SA's Covid-19 vaccine trial begins as 8 Soweto residents enter medical history books

A patient receives a Covid-19 vaccination at an undisclosed hospital in Johannesburg on Wednesday. The patient was one of the first to take part in an international vaccine trial.
A patient receives a Covid-19 vaccination at an undisclosed hospital in Johannesburg on Wednesday. The patient was one of the first to take part in an international vaccine trial.
Image: Alaister Russell/The Sunday Times

Eight South Africans entered SA’s medical history books on Wednesday when they became the first citizens to take part in a global Covid-19 vaccine trial.

The eight, who are from Soweto, are among 2,000 people from across Gauteng who will take part in the project.

The aim of the trial is to find a vaccine for the deadly coronavirus, which to date has infected over 106,000 South Africans and killed more than 2,100 people.

The trial is being run from three undisclosed medical facilities in Gauteng, in conjunction with researchers from Oxford University in the UK, Wits University and the SA Medical Research Council (SAMRC). Medical scientists from Brazil and the US are also involved in the trial.

The medical facilities are not being disclosed because of fears of potential intimidation of the volunteers and medical staff involved in the trial.

Shabir Madhi, professor of vaccinology at Wits University and director of the SAMRC's vaccine and infectious diseases analytics unit, who is leading the SA study, said Wednesday was an exciting moment.

“I won’t lie — this has been keeping me up at night. It’s the safety of this trial that is the most important thing,” he said.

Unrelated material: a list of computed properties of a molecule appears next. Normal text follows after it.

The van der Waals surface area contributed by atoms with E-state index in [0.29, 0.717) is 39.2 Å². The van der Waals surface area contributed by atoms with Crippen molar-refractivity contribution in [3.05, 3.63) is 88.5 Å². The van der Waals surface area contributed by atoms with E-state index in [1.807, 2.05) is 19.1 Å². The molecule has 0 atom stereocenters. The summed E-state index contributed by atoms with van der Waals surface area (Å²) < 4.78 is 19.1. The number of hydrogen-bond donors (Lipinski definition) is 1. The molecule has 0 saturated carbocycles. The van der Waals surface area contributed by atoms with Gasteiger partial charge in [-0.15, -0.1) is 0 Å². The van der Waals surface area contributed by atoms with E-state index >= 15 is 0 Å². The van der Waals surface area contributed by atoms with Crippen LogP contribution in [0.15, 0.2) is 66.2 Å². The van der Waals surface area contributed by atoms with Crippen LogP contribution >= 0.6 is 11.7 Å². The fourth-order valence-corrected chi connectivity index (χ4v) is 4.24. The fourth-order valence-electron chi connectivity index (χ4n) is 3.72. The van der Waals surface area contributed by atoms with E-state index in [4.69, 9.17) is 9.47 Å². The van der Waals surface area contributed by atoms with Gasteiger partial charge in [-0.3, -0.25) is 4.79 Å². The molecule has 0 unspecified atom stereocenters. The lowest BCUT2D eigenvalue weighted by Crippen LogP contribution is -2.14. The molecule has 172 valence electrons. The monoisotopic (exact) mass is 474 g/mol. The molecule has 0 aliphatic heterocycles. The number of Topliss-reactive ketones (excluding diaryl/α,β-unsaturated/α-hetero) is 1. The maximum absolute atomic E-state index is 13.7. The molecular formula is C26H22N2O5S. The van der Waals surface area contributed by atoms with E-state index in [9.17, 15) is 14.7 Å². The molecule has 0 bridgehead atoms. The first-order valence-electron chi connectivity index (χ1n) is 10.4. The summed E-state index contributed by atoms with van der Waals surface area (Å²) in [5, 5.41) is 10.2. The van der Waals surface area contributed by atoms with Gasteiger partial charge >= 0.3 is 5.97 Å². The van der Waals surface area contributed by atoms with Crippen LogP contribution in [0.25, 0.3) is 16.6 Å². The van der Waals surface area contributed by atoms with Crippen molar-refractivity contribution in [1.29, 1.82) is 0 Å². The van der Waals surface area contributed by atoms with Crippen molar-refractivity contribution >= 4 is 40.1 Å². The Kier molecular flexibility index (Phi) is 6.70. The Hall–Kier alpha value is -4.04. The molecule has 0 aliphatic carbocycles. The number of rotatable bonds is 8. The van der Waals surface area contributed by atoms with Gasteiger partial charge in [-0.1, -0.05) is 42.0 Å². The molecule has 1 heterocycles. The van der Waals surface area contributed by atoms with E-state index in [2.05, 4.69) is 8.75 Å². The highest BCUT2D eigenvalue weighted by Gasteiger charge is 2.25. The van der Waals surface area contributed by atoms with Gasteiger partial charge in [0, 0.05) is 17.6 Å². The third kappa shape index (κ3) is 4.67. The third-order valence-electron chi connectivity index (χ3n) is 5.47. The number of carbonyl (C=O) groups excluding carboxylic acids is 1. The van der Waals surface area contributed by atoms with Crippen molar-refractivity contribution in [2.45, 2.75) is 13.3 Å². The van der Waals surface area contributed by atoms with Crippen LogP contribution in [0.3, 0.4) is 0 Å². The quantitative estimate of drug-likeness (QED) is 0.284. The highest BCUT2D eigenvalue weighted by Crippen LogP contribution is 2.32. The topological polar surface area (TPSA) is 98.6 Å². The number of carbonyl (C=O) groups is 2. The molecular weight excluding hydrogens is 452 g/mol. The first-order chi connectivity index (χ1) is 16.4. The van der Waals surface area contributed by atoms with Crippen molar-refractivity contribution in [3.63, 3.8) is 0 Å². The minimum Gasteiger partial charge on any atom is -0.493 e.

Madhi said the 2,000 participants would be divided into two groups. “The eight here today will form part of group 1, which is the smallest group. Others will also be added to this group.

“In terms of what is happening with the groups, we will be looking into the safety of vaccine in terms of side effects and how well participants’ bodies build an immune response to the vaccine.”

He said the participants had been randomly selected, with half to receive a placebo and the other half the vaccine. “Only the pharmacist and the administrator of the vaccine know who receives what and who is assigned to which group.”

He said there would be follow-up investigations with the participants every two weeks. “This is to investigate whether they are showing any signs or symptoms of Covid-19. If symptoms are shown, the participants will be brought back to the centres, where normal Covid-19 testing procedures will be followed.”

He said once 42 of the participants had developed Covid-19, “then we will begin to do our analysis of the vaccine and compare the results of the two groups to each other, in terms of any differences in regards to serious adverse effects.

“We will do an efficiency analysis of the vaccine to see if it does protect against Covid-19 and whether it is able to reduce the risk of a person developing the virus.

“With these trials we are aiming for the vaccine to bring about a 60% reduction in people being at risk of developing the virus.”

Madhi said scientists in SA currently estimated that the reproduction rate of Covid-19 was that each infected person was infecting at least two other people.

“To flatten the curve, we need to get the virus’s reproduction rate down to less than one person being infected by another,” he said.

“Even under lockdown level 5, we did not have this — with the infection rate more than two people being infected by a single person. We are not sure about natural immunisation or even how long it lasts for. Hence this vaccine trial.”

Sowetan father of two Junior Mhlongo, 24, said he was excited to be part of history.

“I want to learn about the virus. I want doctors to be able to learn from me to help others. This is important. I am doing it to help — not for any other reason,” he said, speaking moments after receiving an injection at a Gauteng facility.

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